RDC NEWS DIGEST
RDC Annual Meeting is July 21
Karen Harbert, President and Chief Executive Officer of the Institute for 21st Century Energy, will be the featured speaker at the Resource Development Council’s 35th Annual Meeting Luncheon at the Dena’ina Convention Center in Anchorage on Wednesday, July 21. Harbert will address “Our New Energy Reality: Challenges and Opportunities.“
Harbert leads the Institute’s efforts to build support for meaningful energy action nationally and internationally through policy development, education, and advocacy. Under Harbert’s leadership, the Institute has evolved into a premier national and increasingly recognized international organization dedicated to advancing a constructive energy agenda and transforming the energy and environmental debate into a widely supported plan of action.
Harbert, who frequently testifies before Congress and provides analysis to the media, policy makers and industry leaders, is the former Assistant Secretary for Policy and International Affairs at the U.S. Department of Energy. For additional information on Harbert and information on the event, including sponsorship and registration, please visit akrdc.org.
Attorney General asks for new ANWR notice
Alaska Attorney General Dan Sullivan has called on the U.S. Fish and Wildlife Service to issue a new “notice of intent” for its review of the Arctic National Wildlife Refuge’s (ANWR)
Comprehensive Conservation Plan (CCP), questioning whether the current notice impermissibly excludes public comments on the prospect of oil and gas development in the 1002 area of the refuge.
Sullivan’s letter to ANWR Manager Richard Voss followed up on concerns expressed May 11 by Governor Sean Parnell and came as the Alaska Department of Natural Resources also weighed in on defects in the proposed planning process.
The federal agency issued its notice of intent in April to solicit public comments that would address “the desired future conditions of the refuge” and “the full range of purposes.” But the notice stated that it will not consider comments related to oil and gas development in ANWR. However, the agency will consider new Wilderness designations, which would block energy development.
In his letter, Sullivan suggested that the notice violates the Service’s duties under the Alaska National Interest Lands Conservation Act (ANILCA) and the National Environmental Policy Act (NEPA) because the agency is required by these statutes to evaluate the impacts of oil and gas exploration in ANWR. Disallowing public comments on matters related to oil and gas development in ANWR “likely violates NEPA,” he wrote. “We therefore request that the Service issue a corrected Notice of Intent that complies with its legal obligations under NEPA.”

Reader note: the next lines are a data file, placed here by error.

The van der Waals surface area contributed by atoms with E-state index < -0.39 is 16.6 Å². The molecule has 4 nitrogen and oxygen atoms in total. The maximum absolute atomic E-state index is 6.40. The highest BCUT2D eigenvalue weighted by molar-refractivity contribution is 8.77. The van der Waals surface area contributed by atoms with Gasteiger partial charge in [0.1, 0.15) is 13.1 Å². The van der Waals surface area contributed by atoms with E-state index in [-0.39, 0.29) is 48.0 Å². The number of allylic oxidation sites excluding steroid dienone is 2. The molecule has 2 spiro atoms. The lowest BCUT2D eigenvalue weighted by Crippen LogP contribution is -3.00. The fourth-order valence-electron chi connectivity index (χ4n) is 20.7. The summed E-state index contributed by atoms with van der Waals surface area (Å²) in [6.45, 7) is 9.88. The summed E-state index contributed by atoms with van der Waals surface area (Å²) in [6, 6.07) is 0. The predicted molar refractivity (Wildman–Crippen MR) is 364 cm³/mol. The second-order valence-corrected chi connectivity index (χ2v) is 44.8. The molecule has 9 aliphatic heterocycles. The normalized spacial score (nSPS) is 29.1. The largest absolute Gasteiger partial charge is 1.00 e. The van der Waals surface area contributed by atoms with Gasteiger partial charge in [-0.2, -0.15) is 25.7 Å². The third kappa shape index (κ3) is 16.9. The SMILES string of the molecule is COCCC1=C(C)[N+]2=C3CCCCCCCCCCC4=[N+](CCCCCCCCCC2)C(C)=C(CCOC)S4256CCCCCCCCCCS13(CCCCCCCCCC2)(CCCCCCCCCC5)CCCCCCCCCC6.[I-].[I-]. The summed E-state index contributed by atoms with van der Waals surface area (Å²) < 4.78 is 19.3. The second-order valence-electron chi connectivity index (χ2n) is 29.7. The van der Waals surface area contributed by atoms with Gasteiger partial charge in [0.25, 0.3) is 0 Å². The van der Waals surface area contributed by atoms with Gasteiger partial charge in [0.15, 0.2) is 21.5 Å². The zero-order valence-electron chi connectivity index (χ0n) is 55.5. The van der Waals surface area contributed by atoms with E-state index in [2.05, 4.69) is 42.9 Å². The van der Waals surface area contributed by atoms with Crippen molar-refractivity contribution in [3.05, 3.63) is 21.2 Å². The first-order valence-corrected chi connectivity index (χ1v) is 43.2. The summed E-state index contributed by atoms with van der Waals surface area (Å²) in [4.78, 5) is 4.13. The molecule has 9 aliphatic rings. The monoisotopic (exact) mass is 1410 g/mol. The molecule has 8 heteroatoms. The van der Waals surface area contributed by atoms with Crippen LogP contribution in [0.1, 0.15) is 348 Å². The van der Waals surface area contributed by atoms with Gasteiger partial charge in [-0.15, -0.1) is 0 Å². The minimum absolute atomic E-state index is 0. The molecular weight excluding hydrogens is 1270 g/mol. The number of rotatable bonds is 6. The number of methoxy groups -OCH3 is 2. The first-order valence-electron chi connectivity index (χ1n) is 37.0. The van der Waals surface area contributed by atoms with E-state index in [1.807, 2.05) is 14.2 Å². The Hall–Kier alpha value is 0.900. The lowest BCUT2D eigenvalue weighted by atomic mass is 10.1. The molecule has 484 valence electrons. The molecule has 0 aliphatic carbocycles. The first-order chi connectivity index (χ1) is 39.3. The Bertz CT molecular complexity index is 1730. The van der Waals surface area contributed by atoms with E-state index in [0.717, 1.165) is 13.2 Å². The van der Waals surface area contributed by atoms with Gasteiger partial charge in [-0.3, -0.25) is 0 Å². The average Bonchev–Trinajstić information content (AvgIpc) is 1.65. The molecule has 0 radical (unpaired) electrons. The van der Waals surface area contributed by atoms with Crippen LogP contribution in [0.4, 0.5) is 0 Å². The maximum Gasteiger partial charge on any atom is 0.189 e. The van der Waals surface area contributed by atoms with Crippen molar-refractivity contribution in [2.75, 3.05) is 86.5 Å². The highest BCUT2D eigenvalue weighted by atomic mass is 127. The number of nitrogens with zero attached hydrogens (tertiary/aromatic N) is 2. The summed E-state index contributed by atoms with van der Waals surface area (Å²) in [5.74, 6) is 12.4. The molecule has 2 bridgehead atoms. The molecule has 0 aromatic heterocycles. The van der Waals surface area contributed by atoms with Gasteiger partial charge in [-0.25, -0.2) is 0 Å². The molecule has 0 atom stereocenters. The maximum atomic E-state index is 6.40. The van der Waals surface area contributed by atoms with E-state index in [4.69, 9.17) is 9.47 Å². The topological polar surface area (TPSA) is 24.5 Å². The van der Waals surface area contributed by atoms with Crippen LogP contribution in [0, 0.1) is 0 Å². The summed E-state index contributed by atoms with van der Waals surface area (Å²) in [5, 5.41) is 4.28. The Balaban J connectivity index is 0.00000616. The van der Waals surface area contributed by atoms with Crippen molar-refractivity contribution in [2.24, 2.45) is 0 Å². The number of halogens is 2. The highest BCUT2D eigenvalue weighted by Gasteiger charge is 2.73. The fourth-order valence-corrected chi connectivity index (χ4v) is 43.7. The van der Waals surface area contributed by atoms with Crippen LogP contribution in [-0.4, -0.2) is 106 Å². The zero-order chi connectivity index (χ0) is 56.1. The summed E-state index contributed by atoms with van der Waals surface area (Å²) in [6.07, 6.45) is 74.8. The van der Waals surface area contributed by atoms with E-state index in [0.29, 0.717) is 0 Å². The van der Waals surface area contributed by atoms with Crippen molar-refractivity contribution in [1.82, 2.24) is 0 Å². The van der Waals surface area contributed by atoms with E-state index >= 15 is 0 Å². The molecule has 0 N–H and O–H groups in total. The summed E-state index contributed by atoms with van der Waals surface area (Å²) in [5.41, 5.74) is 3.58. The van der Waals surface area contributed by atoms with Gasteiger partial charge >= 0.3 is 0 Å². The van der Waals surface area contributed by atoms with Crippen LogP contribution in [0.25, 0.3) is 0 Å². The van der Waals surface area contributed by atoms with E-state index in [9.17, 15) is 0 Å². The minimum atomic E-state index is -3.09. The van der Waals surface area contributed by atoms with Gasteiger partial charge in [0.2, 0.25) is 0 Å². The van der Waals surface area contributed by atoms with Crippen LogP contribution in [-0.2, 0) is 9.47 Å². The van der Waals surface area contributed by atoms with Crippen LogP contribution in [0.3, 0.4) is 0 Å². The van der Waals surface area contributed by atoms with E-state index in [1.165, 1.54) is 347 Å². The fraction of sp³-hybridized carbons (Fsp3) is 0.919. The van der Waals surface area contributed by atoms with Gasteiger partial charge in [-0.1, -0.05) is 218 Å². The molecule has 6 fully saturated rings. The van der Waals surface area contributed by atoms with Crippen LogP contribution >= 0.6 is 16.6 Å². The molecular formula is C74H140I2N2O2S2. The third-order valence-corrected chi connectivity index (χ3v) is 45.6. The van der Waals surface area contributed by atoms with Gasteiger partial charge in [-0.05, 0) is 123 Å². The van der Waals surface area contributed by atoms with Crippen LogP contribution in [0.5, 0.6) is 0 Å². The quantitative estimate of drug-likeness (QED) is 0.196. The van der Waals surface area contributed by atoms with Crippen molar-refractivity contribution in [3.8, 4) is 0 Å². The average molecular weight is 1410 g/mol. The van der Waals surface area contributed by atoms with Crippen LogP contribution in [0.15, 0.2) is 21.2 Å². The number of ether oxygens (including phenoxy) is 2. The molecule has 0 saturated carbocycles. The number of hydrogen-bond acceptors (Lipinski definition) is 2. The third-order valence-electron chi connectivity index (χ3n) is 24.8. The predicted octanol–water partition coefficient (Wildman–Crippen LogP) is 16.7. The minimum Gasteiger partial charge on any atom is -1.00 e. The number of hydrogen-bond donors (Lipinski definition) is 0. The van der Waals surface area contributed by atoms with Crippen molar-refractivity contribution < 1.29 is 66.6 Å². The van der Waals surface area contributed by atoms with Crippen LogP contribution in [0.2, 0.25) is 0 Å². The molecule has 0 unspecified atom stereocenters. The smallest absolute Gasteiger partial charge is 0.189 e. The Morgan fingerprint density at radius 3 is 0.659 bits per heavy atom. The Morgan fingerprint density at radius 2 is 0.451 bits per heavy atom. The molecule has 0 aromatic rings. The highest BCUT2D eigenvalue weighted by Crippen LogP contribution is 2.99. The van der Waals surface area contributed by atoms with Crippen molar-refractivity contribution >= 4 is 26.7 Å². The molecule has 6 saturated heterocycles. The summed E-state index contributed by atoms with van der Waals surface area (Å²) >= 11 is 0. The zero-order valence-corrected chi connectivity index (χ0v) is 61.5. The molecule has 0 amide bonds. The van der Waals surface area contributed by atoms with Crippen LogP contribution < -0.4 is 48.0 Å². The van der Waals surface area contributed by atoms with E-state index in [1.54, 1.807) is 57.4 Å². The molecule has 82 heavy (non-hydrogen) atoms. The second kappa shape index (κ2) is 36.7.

Voss also received a letter from the State opposing new wilderness designations.
Meanwhile, RDC submitted comments to the Service in June supporting oil development in the 1002 area and opposing new Wilderness designations. In addition, RDC also testified at hearings in Washington and Anchorage.
To view the comments of RDC and others, please visit akrdc.org.
Governor signs cruise ship tax bill
On June 24, Governor Sean Parnell signed Senate Bill 312, which reduces the cruise ship passenger head tax. RDC worked with the Alaska Alliance for Cruise Travel (AlaskaACT) and several other organizations throughout the legislative session to communicate the damage caused by the 2006 ballot initiative, which imposed excessive taxes and unfair regulations on the cruise industry.
“The signing of SB312 is a giant step toward making Alaska a more inviting place for the cruise industry to operate, and subsequently, helps the small businesses throughout the state that depend on cruise passengers for their incomes, said RDC Executive Director Jason Brune. “We applaud Governor Parnell and all those who helped make the passage of this bill a reality.”
FERC approves Denali gas
pipeline open season plan
The Federal Energy Regulatory Commission (FERC) approved the Open Season Plan filed by Denali – The Alaska Gas Pipeline. Denali will commence its open season on July 6.
“We are pleased that the FERC has approved our open season plan,” said Bud Fackrell, Denali President.“This approval confirms that Denali’s plan is complete and consistent with FERC requirements. We look forward to beginning our open season in July of this year.”
The open season process is overseen by the FERC, and is an important milestone in the development of the pipeline project. During the open season, Denali will be soliciting multi-year, multi- billion dollar financial commitments from its potential customers. These commitments are essential to a successful project, and indicate the level of market interest in Alaska’s North Slope natural gas.
The Denali Project consists of a gas treatment plant (GTP) on the North Slope, transmission lines from the Prudhoe Bay and Point Thomson fields to the GTP, and a mainline that will cross Alaska and traverse through the Yukon Territory and British Columbia to its terminus at Blueberry Hill in western Alberta. Also included will be delivery points along the route to help meet natural gas demand in Alaska and Canada. Denali’s cost estimate for the GTP and mainline is $35 billion. The Denali open season is expected to end October 4.
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